<address id="9fb5l"></address>

        . 24/7 Space News .




        Subscribe to our free daily newsletters



        TIME AND SPACE
        Remembrance of waves past: memory imprints motion on scattered waves
        by Staff Writers
        Washington DC (SPX) Sep 23, 2020

        Illustration of memory effects on wave-matter interaction.

        Wave scattering appears practically everywhere in everyday life - from conversations across rooms, to ocean waves breaking on a shore, from colorful sunsets, to radar waves reflecting from aircraft.

        Scattering phenomena also appear in realms as diverse as quantum mechanics and gravitation. According to Pavel Ginzburg, professor at Tel Aviv University's School of Electrical Engineering, these phenomena become especially interesting when the waves in question encounter a moving object.

        The everyday Doppler effect is familiar - witnessed as the audible shift in pitch that occurs, for example, as a fire engine's siren approaches, passes, and recedes. The idea that the observed frequency of a wave depends on the relative speed of the source and the observer, a popularized aspect of Einstein's theory of relativity, entails cosmic implications for the Doppler effect, particularly for light waves.

        Now, it appears that between relativity and the classical (stationary) wave regime, there exists another regime of wave phenomena, where memory influences the scattering process.

        Memory effect alters the Doppler wave signature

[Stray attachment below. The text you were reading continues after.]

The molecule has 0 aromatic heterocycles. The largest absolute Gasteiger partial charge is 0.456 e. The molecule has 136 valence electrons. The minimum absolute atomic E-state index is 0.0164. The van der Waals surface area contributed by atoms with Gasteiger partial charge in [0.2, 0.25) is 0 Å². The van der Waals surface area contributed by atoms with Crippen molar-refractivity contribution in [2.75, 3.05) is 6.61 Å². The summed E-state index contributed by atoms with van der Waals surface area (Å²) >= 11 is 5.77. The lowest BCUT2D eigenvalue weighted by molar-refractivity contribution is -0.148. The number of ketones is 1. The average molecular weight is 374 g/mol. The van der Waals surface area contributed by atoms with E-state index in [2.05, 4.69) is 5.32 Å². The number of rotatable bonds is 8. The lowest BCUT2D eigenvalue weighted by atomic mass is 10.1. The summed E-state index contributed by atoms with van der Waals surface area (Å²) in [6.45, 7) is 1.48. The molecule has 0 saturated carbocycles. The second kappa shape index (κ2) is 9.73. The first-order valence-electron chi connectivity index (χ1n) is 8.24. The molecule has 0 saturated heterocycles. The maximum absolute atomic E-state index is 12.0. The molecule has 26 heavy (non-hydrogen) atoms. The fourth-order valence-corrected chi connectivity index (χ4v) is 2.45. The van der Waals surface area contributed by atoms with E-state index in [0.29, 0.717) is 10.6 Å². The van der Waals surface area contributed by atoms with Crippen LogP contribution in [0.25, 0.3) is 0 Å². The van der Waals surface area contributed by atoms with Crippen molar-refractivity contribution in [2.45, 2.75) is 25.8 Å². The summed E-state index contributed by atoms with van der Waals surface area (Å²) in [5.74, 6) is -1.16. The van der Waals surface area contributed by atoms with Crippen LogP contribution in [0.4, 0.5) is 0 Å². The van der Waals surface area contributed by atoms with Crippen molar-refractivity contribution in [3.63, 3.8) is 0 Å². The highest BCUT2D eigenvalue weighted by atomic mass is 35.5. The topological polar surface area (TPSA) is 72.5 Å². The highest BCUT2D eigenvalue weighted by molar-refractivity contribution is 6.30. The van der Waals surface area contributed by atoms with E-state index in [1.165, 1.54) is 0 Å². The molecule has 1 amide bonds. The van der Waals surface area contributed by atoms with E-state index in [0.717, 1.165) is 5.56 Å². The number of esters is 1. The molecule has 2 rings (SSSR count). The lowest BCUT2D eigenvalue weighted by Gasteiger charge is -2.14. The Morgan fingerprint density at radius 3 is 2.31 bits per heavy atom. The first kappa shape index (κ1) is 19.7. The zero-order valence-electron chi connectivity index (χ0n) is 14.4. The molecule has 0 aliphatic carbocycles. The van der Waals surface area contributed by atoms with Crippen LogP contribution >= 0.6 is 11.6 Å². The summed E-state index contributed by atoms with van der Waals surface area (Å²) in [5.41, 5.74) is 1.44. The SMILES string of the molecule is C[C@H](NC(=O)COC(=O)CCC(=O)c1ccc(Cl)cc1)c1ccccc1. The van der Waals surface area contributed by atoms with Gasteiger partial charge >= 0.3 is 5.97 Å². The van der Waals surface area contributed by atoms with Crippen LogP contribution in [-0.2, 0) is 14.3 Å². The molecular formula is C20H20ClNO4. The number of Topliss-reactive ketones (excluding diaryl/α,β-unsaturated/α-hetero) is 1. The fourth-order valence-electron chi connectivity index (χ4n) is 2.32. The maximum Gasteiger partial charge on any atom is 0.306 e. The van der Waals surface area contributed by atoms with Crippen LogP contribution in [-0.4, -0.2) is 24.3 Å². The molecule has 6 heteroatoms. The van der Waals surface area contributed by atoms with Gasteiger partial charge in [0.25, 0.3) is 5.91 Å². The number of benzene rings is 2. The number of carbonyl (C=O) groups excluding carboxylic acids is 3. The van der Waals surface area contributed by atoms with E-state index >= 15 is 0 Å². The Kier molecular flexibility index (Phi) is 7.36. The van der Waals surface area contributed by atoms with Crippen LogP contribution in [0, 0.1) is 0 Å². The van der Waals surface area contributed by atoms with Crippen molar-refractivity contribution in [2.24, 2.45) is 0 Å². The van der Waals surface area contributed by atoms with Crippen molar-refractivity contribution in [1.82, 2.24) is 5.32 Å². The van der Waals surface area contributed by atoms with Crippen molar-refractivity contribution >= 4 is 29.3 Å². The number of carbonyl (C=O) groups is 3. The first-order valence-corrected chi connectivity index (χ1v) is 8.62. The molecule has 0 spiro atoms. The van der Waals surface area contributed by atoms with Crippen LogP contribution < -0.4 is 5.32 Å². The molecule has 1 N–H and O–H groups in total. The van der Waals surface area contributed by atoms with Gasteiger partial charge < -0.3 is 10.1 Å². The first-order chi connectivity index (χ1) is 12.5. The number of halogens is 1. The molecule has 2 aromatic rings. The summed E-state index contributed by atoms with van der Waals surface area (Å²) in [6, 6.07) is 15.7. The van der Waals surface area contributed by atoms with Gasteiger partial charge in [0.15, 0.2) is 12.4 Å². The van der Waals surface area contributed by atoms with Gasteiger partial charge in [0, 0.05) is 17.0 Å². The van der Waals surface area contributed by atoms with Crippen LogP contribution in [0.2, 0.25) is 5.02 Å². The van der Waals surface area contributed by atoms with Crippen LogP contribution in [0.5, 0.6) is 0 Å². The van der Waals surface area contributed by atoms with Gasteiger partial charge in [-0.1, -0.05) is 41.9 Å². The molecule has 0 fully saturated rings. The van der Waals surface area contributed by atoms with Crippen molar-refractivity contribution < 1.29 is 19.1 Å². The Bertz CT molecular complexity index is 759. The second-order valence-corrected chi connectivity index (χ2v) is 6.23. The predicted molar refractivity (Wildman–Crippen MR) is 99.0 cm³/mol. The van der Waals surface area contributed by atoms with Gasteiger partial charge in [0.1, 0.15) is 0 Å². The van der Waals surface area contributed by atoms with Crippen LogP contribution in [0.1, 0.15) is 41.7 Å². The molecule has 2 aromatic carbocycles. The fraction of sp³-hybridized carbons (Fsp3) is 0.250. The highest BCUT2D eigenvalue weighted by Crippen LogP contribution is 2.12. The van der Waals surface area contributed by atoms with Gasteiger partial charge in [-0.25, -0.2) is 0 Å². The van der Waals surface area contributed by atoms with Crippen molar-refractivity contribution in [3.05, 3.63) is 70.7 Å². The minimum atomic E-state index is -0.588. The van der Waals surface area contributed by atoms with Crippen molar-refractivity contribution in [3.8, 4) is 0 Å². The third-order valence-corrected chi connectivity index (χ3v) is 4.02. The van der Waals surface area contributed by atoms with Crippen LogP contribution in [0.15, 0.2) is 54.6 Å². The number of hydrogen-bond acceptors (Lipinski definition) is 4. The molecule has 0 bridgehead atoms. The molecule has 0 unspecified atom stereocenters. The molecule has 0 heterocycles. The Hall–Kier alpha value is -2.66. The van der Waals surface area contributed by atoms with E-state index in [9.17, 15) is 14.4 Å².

As recently demonstrated by a team of scientists led by Ginzburg, including lead author Vitali Kozlov and coauthors Sergey Kosulnikov and Dmytro Vovchuk, the Doppler effect can be dramatically altered by memories of prior wave interactions.

        Specifically, when rotating dipoles are arranged to retain a long memory of past interactions with an incident wave, the Doppler signature displays asymmetric peaks in the scattered spectrum. Rather than fading quickly, these long-lasting past interactions affect the present and future evolution of the system under study.

        "The newly discovered memory effect is universal," observes Ginzburg, "It can emerge in a variety of wave-related scenarios - from optics, where lasers are rotating molecules, to astronomy, where rotating dipoles can approximate neutron stars." Although the effect is universal, Ginzburg notes that not every scatterer possesses a long memory.

        "The effect is introduced on purpose, for instance with lumped circuitry in the case of electromagnetic applications," explains Ginzburg. He speculates that the memory effect may contribute to increased efficiency of radar target identification and classification, among other applications, such as stellar radiometry.

        Ginzburg's team set out to answer the question of whether there is "an overlooked interaction regime, which on the one hand does not require relativistic velocities yet on the other hand cannot be straightforwardly explained with classical stationary physics."